After several years of development, the system was finally
released in 1996 as the Nintendo 64. But the delays and
shortage of games during the first year of availability gave
the advantage to Sony, who had released the PlayStation over a
year earlier. Nintendo is facing the same situation again with
the Sony PlayStation 2
debuting in 2000, while Nintendo's Gamecube
is not due until Fall 2001.
Console Let's take a look at the components
inside an N64, and what their capabilities are. [Be sure to
check out How Video
Game Consoles Work first for a general introduction to
Similar to the PlayStation,
the CPU in the N64 is a RISC processor. RISC stands for
reduced instruction set computer, and means that the
instructions and computations performed by the processor are
simpler and fewer. Also, RISC chips are superscalar --
they can perform multiple instructions at the same time. This
combination of capabilities, performing multiple instructions
simultaneously and completing each instruction faster because
it is simpler, allows the CPU to perform better than many
chips with a much faster clock speed.
Nintendo 64 uses a customized chip that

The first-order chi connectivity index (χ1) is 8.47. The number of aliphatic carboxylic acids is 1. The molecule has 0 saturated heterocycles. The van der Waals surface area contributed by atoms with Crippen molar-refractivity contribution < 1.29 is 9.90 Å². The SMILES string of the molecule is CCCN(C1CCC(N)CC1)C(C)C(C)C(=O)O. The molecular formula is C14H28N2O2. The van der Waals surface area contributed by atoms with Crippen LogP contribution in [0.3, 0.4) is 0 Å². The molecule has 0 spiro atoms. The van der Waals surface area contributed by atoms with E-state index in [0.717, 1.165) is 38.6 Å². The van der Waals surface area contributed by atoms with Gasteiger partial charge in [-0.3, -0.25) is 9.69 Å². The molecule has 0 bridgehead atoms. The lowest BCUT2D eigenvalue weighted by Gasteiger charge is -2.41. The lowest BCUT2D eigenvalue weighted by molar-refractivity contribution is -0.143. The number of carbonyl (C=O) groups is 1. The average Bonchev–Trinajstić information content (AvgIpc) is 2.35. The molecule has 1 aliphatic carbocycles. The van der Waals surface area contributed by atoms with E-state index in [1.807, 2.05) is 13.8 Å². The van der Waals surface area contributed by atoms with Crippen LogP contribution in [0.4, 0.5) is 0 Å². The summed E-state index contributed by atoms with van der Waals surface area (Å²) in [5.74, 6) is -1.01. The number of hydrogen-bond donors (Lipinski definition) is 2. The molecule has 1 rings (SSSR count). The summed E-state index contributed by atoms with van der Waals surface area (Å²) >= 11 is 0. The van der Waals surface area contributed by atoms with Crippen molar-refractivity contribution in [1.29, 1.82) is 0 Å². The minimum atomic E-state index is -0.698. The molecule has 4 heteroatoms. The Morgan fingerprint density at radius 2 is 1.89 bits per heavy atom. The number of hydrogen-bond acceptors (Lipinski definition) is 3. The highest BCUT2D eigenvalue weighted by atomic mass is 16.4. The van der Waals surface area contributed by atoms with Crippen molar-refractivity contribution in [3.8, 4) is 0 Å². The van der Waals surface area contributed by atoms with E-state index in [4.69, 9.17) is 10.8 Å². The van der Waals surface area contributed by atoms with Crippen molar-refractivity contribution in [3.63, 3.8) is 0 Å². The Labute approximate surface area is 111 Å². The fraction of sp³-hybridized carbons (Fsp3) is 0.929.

handles all the components.
To lower production costs, the CPU, graphics and audio
processors are combined into a single application specific
integrated circuit, or ASIC. Simply put, the ASIC
is a customized chip created to manage all of the components
that would otherwise be handled by three separate chips.
Some special features of the N64 include perspective
correction and trilinear mip mapping.
Perspective correction makes the texture
map resize at the same rate as the object that it is
Trilinear mip mapping is a cool process. In this
form of texture mapping, three sizes of each texture map are
made, a large, a medium and a small version. In essence, it
replaces the appearance of an object with a more detailed
image as you move closer to the object in the game. Let's take
a look at how it uses these maps:
The system calculates the distance from your viewpoint
to an object in the game.
The system loads the texture maps for the object. Our